8) Vulgar and non PC place and food names. I had a friend who once made a meal and menu of such items - and delicious it was too (food and wine only of course). One of my favorite named villages is called 'Donkey's Fart' and I can imagine the hilarity of translating it to friends who get letters! Bit basic aren't I?

9) Ancient doors everywhere.

10) The ability of every Frenchman (seemingly) to do everything from building a house to running a farm even if his 'real' job is something like a Cost Accountant. As one of Nature's practical incompetents this always leaves me stunned.

John, The retired Brits still go to the bar on Sundays and after choir practice on Monday nights too. We have a fairly large and very friendly UK community, at around 10% of our population. They are a big help as we adjust to our new life.

Like the modern bell story.

You may or may not know of the Swiss architect Mario Botta. He designed some kind of 'temple to the wine' (museumy type thing really) in St Emilion. I knew nothing of him until a couple of weeks ago when my brother-in-law was coming to visit. Apparently, being some degree of cousins (Italians, including the Swiss ones, consider any degree up to about 48th cousin family I think) they shared car to Milano, flew to bordeaux together and Mario left the train at St Em. During his stay here, bro-in-law told me about Botta's work, so I went to do a web search and found lots of nuclear bunkers call the Church of X, Z Synagogue and so on. Icing on cake to complete your account of the 'modern' church. Some of the churches are now using electronically generated music because quality bell casting has gone downhill and very few are left who can produce high quality ones. Plus, in the modern nuclear bunker religious building era I suppose that washes well. Blaaah! I am not a man of belief at all but that seems heresy of some kind to me.

I always remember Brian, the old saw that seems to cross the Channel re 'Dirty French/English'

'The safest place to hide your money in France/England is under the soap!'

Re the bells. Two stories if I may. Here we have a 1,000 year old Church that always staggers me, and it rings but to me is melodic floating across the valleys here. I have no problem with it at all, and as I rarely wear a watch these days, it is a gentle reminder of the passing hours/days, and probably even years I suppose.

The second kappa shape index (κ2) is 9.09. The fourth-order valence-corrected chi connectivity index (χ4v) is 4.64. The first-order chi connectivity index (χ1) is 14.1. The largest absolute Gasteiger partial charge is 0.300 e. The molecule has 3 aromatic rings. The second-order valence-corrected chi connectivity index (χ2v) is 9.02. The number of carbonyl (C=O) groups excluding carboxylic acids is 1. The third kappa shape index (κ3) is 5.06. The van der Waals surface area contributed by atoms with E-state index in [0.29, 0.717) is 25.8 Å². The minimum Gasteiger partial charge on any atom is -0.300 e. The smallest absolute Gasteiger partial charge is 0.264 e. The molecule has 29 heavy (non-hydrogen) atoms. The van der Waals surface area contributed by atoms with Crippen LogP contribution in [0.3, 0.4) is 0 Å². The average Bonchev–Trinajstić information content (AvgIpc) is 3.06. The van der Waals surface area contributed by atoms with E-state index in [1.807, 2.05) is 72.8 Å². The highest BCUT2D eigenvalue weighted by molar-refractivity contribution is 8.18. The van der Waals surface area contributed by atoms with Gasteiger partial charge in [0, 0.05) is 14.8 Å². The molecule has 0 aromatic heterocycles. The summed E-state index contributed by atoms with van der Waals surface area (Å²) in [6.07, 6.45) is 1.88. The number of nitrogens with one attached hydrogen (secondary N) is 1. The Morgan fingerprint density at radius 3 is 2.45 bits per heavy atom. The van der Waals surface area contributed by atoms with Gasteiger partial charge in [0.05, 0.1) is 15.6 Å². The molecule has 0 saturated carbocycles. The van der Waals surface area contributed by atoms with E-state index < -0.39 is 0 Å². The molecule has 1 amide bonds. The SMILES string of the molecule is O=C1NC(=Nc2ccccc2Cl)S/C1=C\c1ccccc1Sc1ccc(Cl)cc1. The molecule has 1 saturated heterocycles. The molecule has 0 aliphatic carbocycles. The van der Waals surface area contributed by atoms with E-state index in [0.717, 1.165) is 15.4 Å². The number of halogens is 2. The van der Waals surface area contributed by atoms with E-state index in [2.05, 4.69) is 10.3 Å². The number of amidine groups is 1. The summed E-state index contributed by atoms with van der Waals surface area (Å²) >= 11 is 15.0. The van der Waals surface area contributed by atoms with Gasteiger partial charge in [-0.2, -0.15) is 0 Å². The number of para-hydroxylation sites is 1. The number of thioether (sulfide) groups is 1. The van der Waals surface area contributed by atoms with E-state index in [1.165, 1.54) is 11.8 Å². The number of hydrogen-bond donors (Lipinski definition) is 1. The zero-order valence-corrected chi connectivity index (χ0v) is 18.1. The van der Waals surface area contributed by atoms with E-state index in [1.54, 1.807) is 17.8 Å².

The other was of the much more recent church where we used to live. Probably 1930's at a guess. This one had the most asthmatic bells I have ever heard, but always amused me at midday. I used to exasperate Laure to come and listen in the garden as to me it was a constant delight. Why? Because it always sounded like an old man climbing a hill, and struggling to get to the top, and almost always failing. Almost never did it get to 12 strikes, but knackered seemingly it would battle to 11, collapse and then have another run at it. By the time it finally got there it was at least five minutes late. One of my few fond memories of the area.

Talking Bells and bell-towers, the most amazing of all is the one in Mons in Belgium (just across the border). On our first visit they were actually playing Jazz on them! Brilliant! Later visits had Classics, amazing. We never found anyone actually ringing them as the doors were closed, so assume it was some recording or other, but a great experience just the same.

I think it is a bit like Andy describes here, but hearing three parishes we hear different things staggered as I described. One church appears to have had some kind of venerable priest who was canonised and whilst I believe his tomb was smashed up during the Revolution, there is a cross. That bell rings 24 hours a day, fortunately it is the mutest being further awy than the others. I was told that where there is (specifically not 'was') a saint present then the bell will always be rung that way.

Andy, the bells are to tell the field workers to go to work, to stop for lunch and to go home in the evening. I'm quite surprised that yours start at seven though because in my experience in three different French Locations it has always been 8 am and 7pm